Japan’s Daisuke Ikezaki tried to lighten up the situation with a joke. But when reflecting more on the question about his current emotions, he put his head down for a long minute.
Then he looked up, his eyes filling with tears. His wheelchair rugby team, highly expected to be Japan’s biggest pride of their home Tokyo 2020 Paralympic Games, had just surprisingly lost their semi-final game against Great Britain on Saturday (28 August).
“I just feel sorry that we lost the game today. That is it,” the 43-year-old said in between long pauses.
Five years ago, Japan made history by winning the nation’s first Paralympic medal with bronze in Rio. It was also the first time an Asian nation won a Paralympic medal in the sport.
Then after upsetting the Rio 2016 gold medallists Australia to take the 2018 World Championship title – also a first – the golden expectations were cemented for their home Paralympics in Tokyo. So on Saturday, Ikezaki felt like he let down his home country with their tireless efforts to ensure to host the Paralympics despite the pandemic. It would have been Japan's first Paralympic title in the sport.
“We feel sorry because everyone did their best to host a Paralympics during the whole COVID situation but we couldn’t quite meet those expectations, and that is the thing I really feel sorry about,” said Ikezaki, who saw the national team come a long way since his Paralympic debut at London 2012.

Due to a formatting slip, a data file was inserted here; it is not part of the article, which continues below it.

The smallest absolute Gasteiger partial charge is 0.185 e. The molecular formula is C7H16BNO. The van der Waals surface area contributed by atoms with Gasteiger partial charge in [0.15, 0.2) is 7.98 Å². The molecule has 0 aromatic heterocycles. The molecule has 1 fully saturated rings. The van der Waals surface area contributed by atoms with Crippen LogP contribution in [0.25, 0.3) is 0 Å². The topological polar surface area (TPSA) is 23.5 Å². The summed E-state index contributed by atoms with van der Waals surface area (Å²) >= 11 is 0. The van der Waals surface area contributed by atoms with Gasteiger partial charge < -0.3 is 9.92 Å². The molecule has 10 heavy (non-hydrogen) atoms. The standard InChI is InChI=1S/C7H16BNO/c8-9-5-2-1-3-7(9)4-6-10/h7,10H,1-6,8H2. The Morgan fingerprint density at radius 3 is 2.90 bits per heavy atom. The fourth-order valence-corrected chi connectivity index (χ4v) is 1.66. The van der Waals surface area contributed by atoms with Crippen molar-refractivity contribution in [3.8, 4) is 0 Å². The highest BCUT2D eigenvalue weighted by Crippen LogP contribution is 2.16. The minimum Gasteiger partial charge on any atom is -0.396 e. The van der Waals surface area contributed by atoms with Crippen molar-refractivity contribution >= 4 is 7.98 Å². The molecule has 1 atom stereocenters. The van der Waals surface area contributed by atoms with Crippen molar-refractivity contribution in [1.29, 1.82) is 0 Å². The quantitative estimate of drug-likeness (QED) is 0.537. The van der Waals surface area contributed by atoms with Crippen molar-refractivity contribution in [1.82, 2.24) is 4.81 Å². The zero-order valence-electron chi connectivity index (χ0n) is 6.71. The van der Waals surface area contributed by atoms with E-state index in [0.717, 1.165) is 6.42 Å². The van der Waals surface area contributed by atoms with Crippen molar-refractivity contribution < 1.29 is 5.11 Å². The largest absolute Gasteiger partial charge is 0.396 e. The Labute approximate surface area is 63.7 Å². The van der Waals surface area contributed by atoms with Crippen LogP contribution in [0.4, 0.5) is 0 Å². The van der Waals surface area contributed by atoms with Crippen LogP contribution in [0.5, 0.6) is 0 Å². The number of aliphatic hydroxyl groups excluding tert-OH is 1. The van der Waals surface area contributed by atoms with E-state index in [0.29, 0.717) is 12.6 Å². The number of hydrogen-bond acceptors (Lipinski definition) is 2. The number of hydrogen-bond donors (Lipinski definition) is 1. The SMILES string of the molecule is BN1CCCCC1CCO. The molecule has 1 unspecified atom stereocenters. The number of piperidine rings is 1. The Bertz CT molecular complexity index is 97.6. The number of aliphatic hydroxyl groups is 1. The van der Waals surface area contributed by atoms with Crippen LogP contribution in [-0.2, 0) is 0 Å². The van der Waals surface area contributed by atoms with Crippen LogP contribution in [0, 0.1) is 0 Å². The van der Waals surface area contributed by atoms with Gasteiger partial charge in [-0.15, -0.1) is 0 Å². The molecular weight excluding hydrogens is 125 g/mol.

“We really know about the expectation of Japan on our team and I wanted to delight them. But we couldn’t do it today.”
Great Britain have emerged as the dark horses at Tokyo 2020. The squad finished fifth at Rio 2016 and have seen plenty of success at the regional level, coming into Tokyo as the 2019 European champions. But they have struggled to break into the top three that has been occupied among Australia, USA and Japan.
But Tokyo 2020 looked like their break.
The British held a slim lead throughout the first half of Saturday’s semi. Then a flagrant foul called on Japan’s Ike Yukinobu in the third quarter forced the side into a penalty situation that they never seemed to rebound from. Ikezaki committed a defensive foul afterward, and the British side had three straight steals that saw them go up 35-29, a deficit too difficult to overcome in the sport.
And Japan knew it, looking demotivated in the final quarter and eventually falling 55-49.
“(The steals) were a little bit of a shock,” said Jim Roberts, who finished with 30 tries for Great Britain. “There were a couple of errant passes from them which were really uncharacteristic. They haven’t played a game in so long, so maybe there was a little rust on that team.
“But nothing to take away from them. They are a class act, they are world champs for a reason,” Roberts continued. “We showed that we were able to play at our pace and not let them dictate the way they wanted to play.”
After the game, Ikezaki stayed on the court a bit longer with his coach saying a few one-on-on words to him, that there was still something to play for.
“He said we have a great big tomorrow (29 August),” Ikezaki said.